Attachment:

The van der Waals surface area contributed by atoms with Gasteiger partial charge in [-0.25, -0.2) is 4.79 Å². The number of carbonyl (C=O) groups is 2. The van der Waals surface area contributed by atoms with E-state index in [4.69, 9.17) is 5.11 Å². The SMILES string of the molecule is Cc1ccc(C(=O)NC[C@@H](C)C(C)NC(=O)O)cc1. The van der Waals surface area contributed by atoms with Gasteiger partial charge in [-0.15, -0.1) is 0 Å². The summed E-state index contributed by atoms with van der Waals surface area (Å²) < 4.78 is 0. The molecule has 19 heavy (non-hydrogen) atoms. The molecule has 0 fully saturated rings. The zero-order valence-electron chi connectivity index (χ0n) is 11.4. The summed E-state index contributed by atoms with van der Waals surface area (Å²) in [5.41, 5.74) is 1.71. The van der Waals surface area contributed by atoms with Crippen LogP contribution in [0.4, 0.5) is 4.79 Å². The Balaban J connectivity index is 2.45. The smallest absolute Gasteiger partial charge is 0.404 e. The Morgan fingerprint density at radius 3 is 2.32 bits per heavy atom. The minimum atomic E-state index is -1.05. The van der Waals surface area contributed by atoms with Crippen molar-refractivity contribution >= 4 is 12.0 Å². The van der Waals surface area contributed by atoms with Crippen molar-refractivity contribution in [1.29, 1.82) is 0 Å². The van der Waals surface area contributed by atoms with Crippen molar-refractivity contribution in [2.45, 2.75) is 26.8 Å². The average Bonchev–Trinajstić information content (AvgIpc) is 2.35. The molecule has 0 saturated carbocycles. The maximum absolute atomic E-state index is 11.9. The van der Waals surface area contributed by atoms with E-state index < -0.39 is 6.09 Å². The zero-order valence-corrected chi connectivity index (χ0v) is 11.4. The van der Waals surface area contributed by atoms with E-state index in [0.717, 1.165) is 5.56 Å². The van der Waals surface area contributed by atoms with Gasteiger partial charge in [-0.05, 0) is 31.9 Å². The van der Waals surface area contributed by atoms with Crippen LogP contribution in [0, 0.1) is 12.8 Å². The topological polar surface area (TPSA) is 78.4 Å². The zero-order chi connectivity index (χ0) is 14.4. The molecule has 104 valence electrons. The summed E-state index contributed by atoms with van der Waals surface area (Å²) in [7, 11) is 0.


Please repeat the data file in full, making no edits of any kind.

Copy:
The van der Waals surface area contributed by atoms with Gasteiger partial charge in [-0.25, -0.2) is 4.79 Å². The number of carbonyl (C=O) groups is 2. The van der Waals surface area contributed by atoms with E-state index in [4.69, 9.17) is 5.11 Å². The SMILES string of the molecule is Cc1ccc(C(=O)NC[C@@H](C)C(C)NC(=O)O)cc1. The van der Waals surface area contributed by atoms with Gasteiger partial charge in [-0.15, -0.1) is 0 Å². The summed E-state index contributed by atoms with van der Waals surface area (Å²) < 4.78 is 0. The molecule has 19 heavy (non-hydrogen) atoms. The molecule has 0 fully saturated rings. The zero-order valence-electron chi connectivity index (χ0n) is 11.4. The summed E-state index contributed by atoms with van der Waals surface area (Å²) in [5.41, 5.74) is 1.71. The van der Waals surface area contributed by atoms with Crippen LogP contribution in [0.4, 0.5) is 4.79 Å². The Balaban J connectivity index is 2.45. The smallest absolute Gasteiger partial charge is 0.404 e. The Morgan fingerprint density at radius 3 is 2.32 bits per heavy atom. The minimum atomic E-state index is -1.05. The van der Waals surface area contributed by atoms with Crippen molar-refractivity contribution >= 4 is 12.0 Å². The van der Waals surface area contributed by atoms with Crippen molar-refractivity contribution in [1.29, 1.82) is 0 Å². The van der Waals surface area contributed by atoms with Crippen molar-refractivity contribution in [2.45, 2.75) is 26.8 Å². The average Bonchev–Trinajstić information content (AvgIpc) is 2.35. The molecule has 0 saturated carbocycles. The maximum absolute atomic E-state index is 11.9. The van der Waals surface area contributed by atoms with E-state index < -0.39 is 6.09 Å². The zero-order valence-corrected chi connectivity index (χ0v) is 11.4. The van der Waals surface area contributed by atoms with E-state index in [0.717, 1.165) is 5.56 Å². The van der Waals surface area contributed by atoms with Gasteiger partial charge in [-0.05, 0) is 31.9 Å². The van der Waals surface area contributed by atoms with Crippen LogP contribution in [0, 0.1) is 12.8 Å². The topological polar surface area (TPSA) is 78.4 Å². The zero-order chi connectivity index (χ0) is 14.4. The molecule has 104 valence electrons. The summed E-state index contributed by atoms with van der Waals surface area (Å²) in [7, 11) is 0.